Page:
The task of “dominant to nondominant hand peg transfer” did not show significant improvement with subsequent repetitions. This may be because it was too short a task to be effectively scored using an explicit GOALS scale. The other reason could be that the novices had performed 10 repetitions of nondominant to dominant hand peg transfer before embarking on the task. The similarity of the 2 tasks and repeated practice of that task could have resulted in improved dexterity skills of novices, sufficient enough to negate any statistical differences compared to the expert group. The transfer of peg from nondominant to dominant hand was, however, found to have construct validity and showed significant improvement with subsequent repetitions.
There are a few other identifiable limitations of training on the cadaver model compared to in vivo training. The most important one is the lack of bleeding on the cadaver model. Hence, the scenario of “iatrogenic bleeding control” cannot be created to make the trainees deal with bleeding disasters. Work is underway to overcome this limitation.
The cost and legal constraints make cadaveric training a very precious resource. The challenge for future expansion of FFC training rests on the limited number of licensed cadaver training centers. The cost of cadavers for this study was reduced by ensuring their use for a range of disciplines, including colorectal, orthopedics, otolaryngology, cardiovascular, and urology training courses. The creation of a simulated appendicectomy model using the small bowel, as shown in our study, ensures that the task is repeatable and integrates the practice of several basic skills within a full task. Such initiatives can ensure maximum use of cadavers.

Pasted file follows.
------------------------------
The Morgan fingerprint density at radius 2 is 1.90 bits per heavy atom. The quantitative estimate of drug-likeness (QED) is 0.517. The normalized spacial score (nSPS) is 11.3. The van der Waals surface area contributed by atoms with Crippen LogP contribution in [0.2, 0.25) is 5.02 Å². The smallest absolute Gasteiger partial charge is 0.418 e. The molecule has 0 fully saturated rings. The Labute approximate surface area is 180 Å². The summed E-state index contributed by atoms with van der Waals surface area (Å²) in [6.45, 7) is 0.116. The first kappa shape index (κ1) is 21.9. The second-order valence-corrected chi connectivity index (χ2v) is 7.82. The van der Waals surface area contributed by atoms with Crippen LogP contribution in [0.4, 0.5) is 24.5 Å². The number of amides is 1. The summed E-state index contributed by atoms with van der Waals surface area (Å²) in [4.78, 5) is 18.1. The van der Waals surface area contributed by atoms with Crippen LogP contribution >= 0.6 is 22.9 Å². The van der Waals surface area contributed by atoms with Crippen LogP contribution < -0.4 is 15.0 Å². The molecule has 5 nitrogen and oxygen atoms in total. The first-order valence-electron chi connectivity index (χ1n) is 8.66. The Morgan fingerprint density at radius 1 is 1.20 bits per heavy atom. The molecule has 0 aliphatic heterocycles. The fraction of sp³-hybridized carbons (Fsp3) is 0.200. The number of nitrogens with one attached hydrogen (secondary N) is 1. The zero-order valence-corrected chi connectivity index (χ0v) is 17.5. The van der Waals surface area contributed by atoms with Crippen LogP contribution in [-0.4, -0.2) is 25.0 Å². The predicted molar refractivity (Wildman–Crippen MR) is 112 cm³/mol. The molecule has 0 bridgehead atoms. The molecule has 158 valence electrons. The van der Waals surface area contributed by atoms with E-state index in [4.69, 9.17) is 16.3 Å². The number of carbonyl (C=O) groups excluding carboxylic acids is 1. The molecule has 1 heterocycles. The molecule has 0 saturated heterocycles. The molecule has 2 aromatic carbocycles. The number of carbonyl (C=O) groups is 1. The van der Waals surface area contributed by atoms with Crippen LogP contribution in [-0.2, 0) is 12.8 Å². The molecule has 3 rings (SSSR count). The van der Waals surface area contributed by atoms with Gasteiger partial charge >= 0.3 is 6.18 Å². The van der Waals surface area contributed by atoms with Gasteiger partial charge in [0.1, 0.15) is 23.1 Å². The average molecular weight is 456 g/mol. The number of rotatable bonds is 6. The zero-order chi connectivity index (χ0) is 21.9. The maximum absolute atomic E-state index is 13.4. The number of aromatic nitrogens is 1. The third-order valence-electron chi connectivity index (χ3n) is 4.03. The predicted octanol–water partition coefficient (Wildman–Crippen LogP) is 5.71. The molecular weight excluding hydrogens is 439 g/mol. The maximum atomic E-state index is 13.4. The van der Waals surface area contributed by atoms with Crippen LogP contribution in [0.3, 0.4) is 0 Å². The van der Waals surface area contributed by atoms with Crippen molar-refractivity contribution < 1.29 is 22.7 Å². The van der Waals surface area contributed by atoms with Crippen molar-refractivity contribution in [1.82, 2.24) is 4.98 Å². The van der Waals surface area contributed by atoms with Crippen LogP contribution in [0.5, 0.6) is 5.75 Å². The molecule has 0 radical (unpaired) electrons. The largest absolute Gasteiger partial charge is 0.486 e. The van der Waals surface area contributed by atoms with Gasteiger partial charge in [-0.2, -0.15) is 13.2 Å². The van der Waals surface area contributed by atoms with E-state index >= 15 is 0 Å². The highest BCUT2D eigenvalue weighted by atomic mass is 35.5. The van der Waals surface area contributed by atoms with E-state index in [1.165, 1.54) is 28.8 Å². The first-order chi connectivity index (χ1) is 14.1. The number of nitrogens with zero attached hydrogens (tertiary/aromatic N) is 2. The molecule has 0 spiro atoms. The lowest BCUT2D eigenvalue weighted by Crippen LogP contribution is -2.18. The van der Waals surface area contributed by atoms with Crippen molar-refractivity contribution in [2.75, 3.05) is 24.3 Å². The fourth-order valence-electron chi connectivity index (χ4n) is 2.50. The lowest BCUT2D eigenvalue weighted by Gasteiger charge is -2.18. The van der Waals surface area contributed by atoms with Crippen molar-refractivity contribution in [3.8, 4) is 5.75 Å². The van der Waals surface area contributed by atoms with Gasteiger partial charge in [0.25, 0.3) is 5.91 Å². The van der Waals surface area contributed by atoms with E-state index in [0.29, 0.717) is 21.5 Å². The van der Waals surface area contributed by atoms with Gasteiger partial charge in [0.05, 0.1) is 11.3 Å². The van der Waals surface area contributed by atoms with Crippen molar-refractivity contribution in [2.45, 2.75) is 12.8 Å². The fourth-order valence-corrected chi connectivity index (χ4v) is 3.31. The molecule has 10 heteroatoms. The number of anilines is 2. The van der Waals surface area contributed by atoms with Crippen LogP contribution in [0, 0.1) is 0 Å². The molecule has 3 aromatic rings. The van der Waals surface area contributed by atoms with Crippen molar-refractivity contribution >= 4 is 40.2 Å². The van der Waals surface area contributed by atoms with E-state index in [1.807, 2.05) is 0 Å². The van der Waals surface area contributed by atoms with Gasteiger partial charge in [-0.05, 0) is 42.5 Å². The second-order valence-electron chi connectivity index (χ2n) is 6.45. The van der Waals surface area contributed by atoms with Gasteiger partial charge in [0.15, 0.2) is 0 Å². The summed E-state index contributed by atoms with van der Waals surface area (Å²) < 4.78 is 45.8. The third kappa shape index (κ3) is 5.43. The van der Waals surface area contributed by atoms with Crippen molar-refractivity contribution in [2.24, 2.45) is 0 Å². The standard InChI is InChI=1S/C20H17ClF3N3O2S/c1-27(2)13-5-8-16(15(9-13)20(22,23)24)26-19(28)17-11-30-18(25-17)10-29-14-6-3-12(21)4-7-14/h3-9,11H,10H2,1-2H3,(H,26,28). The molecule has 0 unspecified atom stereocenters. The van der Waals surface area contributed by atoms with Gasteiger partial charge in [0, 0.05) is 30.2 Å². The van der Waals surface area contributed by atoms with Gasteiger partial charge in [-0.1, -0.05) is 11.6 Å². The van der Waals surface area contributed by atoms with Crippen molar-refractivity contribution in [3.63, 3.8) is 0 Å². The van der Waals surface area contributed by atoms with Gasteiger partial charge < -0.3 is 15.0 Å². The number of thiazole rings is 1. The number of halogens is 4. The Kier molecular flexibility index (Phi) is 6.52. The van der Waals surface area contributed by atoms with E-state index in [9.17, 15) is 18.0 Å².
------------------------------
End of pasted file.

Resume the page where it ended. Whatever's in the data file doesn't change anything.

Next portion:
Our study demonstrates that the use of fresh human cadavers is a very effective model to train junior trainees in basic laparoscopic skills up to a safe level within a short time period. Valid assessment scales can successfully differentiate between novice and expert surgeons on the fresh human cadaver model, suggesting construct validity.
The authors would like to thank Mr. Tony Fouweather, Statistician, Newcastle University, for his help with statistical analysis. The authors also thank Dr. Roger Searle, Director, Anatomy and Clinical Skills, Newcastle University, and Mr Julian Hance, SpR, Leeds Royal Infirmary, for their invaluable advice.
Mitesh Sharma, Newcastle Surgical Training Centre, Department of General Surgery, Freeman Hospital NHS Trust, Newcastle Upon Tyne, UK.
David Macafee, Department of General Surgery, The James Cook University Hospital, Middlesbrough, UK.
Nagarajan Pranesh, Newcastle Surgical Training Centre, Department of General Surgery, Freeman Hospital NHS Trust, Newcastle Upon Tyne, UK.
Alan F. Horgan, Newcastle Surgical Training Centre, Department of General Surgery, Freeman Hospital NHS Trust, Newcastle Upon Tyne, UK.